Supreme Court Split on Immigration

Ysabella Atehourtua, Staff Writer

News of the Supreme Court has been all over since the death of Justice Antonin Scalia. However, on April 18th the main story was on President Obama’s immigration plan, Deferred Action for Parents of Americans (DAPA), in the case of United States v. Texas No. 15-674. They met to hear arguments from 26 states about Obama’s unilateral 2014 executive action that bypassed Congress to give undocumented immigrants legal work permits and protection from deportation.

  If this were to pass, more than four  million people would be shielded from deportation. Ayah Faqui (11) said, “I think this is a good idea because it will help a lot of people, many are in this country illegally and if we can not get them to come in legally we might as well make it possible to work legally.” This was brought to the Supreme Court by the state of Texas, whose federal judges believe the plan oversteps presidential boundaries. Texas has argued the President has essentially created new immigration laws, while people for the plan believe it simply tells undocumented immigrants, “you will not be deported unless we change our minds,” stated by Justice Elena Kagan.

  At the end of the day, the court was in a 4 to 4 split, with the conservative leaning justices against and the liberal leaning justices in favor of the plan. Hunter Hargrave (12) said, “The fact that there are eight people on the Supreme Court with such differing views is perfect, we start to be able to see all sides of the story and it protects the American people.”   

  The order itself is, said by Jeffrey Toobin from the New York Times, “That the parents of children born in the United States should not be deported if they pay a modest fee and prove that they have not committed crimes.” The main problems the Court faces are whether the people who brought the case up in the first place had the right to do so, and if the harm done to Texas outweighs the people potentially saved.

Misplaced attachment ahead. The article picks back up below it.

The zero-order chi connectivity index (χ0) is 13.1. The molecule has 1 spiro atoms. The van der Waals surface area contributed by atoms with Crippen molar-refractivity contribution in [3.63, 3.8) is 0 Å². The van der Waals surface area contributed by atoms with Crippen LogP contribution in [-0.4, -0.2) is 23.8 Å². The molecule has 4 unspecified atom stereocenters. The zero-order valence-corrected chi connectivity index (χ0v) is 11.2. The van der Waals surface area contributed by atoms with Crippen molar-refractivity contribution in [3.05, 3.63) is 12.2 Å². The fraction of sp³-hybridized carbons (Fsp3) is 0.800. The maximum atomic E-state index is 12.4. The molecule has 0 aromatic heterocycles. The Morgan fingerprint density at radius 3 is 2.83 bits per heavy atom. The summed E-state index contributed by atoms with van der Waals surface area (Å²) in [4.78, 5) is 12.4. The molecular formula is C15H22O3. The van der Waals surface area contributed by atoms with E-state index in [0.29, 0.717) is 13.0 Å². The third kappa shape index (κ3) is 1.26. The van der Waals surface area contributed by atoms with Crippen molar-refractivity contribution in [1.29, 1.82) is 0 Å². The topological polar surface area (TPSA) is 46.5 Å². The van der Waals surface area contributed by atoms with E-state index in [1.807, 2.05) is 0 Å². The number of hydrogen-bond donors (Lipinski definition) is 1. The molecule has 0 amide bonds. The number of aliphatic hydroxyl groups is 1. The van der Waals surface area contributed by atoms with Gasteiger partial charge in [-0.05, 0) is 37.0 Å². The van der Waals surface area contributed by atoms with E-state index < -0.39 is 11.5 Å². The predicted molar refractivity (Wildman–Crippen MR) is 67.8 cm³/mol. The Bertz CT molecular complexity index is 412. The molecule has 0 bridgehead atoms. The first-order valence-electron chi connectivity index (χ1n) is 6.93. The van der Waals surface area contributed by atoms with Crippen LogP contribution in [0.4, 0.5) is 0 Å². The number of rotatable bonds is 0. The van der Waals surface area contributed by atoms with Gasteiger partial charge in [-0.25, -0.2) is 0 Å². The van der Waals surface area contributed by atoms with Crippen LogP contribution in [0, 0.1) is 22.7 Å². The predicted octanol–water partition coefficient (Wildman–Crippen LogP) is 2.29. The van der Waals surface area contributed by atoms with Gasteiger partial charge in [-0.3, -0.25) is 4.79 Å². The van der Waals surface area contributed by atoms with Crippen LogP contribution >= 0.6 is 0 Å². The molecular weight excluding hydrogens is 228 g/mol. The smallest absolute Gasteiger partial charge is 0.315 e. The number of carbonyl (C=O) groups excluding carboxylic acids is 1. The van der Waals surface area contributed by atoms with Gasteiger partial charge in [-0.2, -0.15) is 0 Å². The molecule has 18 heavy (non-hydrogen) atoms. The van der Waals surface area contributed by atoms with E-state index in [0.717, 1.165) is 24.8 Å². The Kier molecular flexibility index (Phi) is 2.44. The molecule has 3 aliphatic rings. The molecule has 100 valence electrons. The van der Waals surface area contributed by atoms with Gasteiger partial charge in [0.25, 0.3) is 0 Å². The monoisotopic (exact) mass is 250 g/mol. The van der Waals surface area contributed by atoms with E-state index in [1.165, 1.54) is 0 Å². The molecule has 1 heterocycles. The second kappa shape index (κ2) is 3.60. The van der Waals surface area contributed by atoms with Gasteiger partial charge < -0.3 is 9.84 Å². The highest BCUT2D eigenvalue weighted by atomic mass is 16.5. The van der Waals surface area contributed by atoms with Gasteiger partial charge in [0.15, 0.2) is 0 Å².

The last reason this was brought to court is many believe President Obama had no right to create this executive order in the first place, as he bypassed Congress in order to do so. Thus many believe he has interrupted the checks and balances system by making his own ‘laws’ which is a job primarily done by Congress. Hannah Harrison (10) said, “In my opinion, although it technically is not in his job description to do so, Obama had every right to create this ‘law’ the checks and balances comes from the Supreme Court questioning it right now.”

  Texas’ main reason for bringing the case was that they already have a law that gives licenses to people legally in Texas. If this law passes now, they will be forced to give licenses to all the people previously seen as illegal that would then be ‘lawfully present.’

  Because of the split, the case got deferred to the lower courts. They established that people will be granted the rights to works, but no the right to become a United States Citizen.